Income tax cut moves this one to Promise Kept as well
By signing the 2013-'15 state budget June 30, 2013, Gov. Scott Walker acted on his promise to reduce taxes on employers.
As we've noted previously on this pledge, Walker had already approved measures to cut taxes for small businesses; remove all income taxes for two years for businesses that move to Wisconsin; and phase out the state tax on the production earnings of manufacturers and agricultural businesses to almost nothing by 2016.
That's relevant because many business owners run their profits through the individual tax system.
When we previously evaluated this promise, we noted the progress Walker had made and said that until he signed an income tax cut, we'd rate the promise In the Works. We now move the rating to Promise Kept.
Wisconsin Budget Project, "An overview of taxes and revenue in the 2013-15 budget,” July 3, 2013
Email interview, Gov. Scott Walker press secretary Tom Evenson, July 11, 2013
Email interview, Wisconsin Taxpayers Alliance president Todd Berry, July 11, 2013
Some progress, more needed before it's kept
In his two-year budget unveiled in February 2013, Walker proposed a small reduction in income tax rates in the three bottom brackets. The proposal affected the tax code for individuals, not corporate income taxes. But many business owners run their profits through the individual tax system.
The cut, totalling $343 million over two years, would not affect the top two income brackets. But wealthier taxpayers would still benefit from these cuts because they are applied to their first $214,910 of taxable income, as the Journal Sentinel reported.
Walker's proposal was making its way through the legislative budget process in spring 2013.
In 2011, Walker offered a scaled-back small-business tax cut with a lower price tag than the plan he offered during the 2010 campaign. The Legislature modified it so businesses with sales of up to $5 million annually receive a tax deduction of $4,000 for each job they create. Businesses with sales of more than $5 million a year receive a deduction of $2,000 for each job they create, the Journal Sentinel reported.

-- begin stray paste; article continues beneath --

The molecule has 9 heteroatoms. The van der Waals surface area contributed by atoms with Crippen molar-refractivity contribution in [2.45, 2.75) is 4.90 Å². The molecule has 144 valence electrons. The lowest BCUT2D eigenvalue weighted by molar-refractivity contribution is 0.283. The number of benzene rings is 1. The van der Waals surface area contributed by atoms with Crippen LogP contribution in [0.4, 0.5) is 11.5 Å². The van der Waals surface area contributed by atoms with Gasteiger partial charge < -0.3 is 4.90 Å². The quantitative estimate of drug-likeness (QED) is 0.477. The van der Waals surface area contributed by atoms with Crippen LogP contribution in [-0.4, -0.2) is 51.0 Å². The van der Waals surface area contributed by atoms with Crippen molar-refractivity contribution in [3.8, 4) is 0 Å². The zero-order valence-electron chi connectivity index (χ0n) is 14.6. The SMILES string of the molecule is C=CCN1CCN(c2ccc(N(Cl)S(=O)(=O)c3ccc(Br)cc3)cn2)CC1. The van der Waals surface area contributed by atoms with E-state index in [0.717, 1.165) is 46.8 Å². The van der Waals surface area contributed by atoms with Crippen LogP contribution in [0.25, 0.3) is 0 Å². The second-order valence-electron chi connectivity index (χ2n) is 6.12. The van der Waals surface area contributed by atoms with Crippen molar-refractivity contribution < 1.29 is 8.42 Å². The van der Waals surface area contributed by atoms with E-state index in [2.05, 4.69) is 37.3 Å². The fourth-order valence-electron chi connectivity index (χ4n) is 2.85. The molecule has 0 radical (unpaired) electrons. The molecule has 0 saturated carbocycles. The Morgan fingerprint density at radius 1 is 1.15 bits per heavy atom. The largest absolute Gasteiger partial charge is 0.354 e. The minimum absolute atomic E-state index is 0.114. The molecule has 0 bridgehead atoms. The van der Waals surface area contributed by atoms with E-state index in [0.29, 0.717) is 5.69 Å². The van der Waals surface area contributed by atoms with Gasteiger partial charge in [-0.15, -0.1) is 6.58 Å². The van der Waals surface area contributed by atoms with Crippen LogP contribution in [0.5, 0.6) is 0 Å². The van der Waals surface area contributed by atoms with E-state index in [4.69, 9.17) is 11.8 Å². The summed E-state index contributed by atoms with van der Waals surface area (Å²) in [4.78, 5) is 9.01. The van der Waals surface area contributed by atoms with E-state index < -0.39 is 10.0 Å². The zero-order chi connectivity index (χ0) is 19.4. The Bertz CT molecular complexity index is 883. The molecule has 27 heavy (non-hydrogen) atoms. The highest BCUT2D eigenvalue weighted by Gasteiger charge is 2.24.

Walker signed the bill and we rated that a Compromise on the Walk-O-Meter.
We rated as a Promise Kept his signing of a bill in 2011 that provided a total personal income or corporate tax break for two years for businesses that relocate here.
He also signed a bill inserted into his first budget by GOP lawmakers that phases out the state tax on the production earnings of manufacturers and agricultural businesses to almost nothing by 2016. That fulfilled a Walker promise on cutting manufacturing taxes, we found.
Also in 2011, Walker signed a corporate income tax holiday of two years for businesses that relocate to Wisconsin from another state or another country.
Overall, Walker has made progress on several fronts on lowering taxes on employers.
For now, until he signs the income tax cut, we'll keep this at In the Works.
Walker campaign news release, Feb. 23, 2010
Milwaukee Journal Sentinel, "Scott Walker"s budget to lower income tax rates,” Feb. 20, 2013
Special session agenda includes two bills that would cut business taxes
Gov. Scott Walker"s legislative proposal for the special session in January 2011 included a bill that would exempt businesses from income and franchise taxes for two years, in cases where the firms have done business in Wisconsin for 10 years or more.
The introduction of the measure puts him partially down the road toward cutting taxes on employers. Likewise, a separate provision for a small-business tax cut carves out another niche of employer tax cuts.
Walker so far has not made a proposal for an across-the-board business tax cut.
For now, we rate this one as In the Works.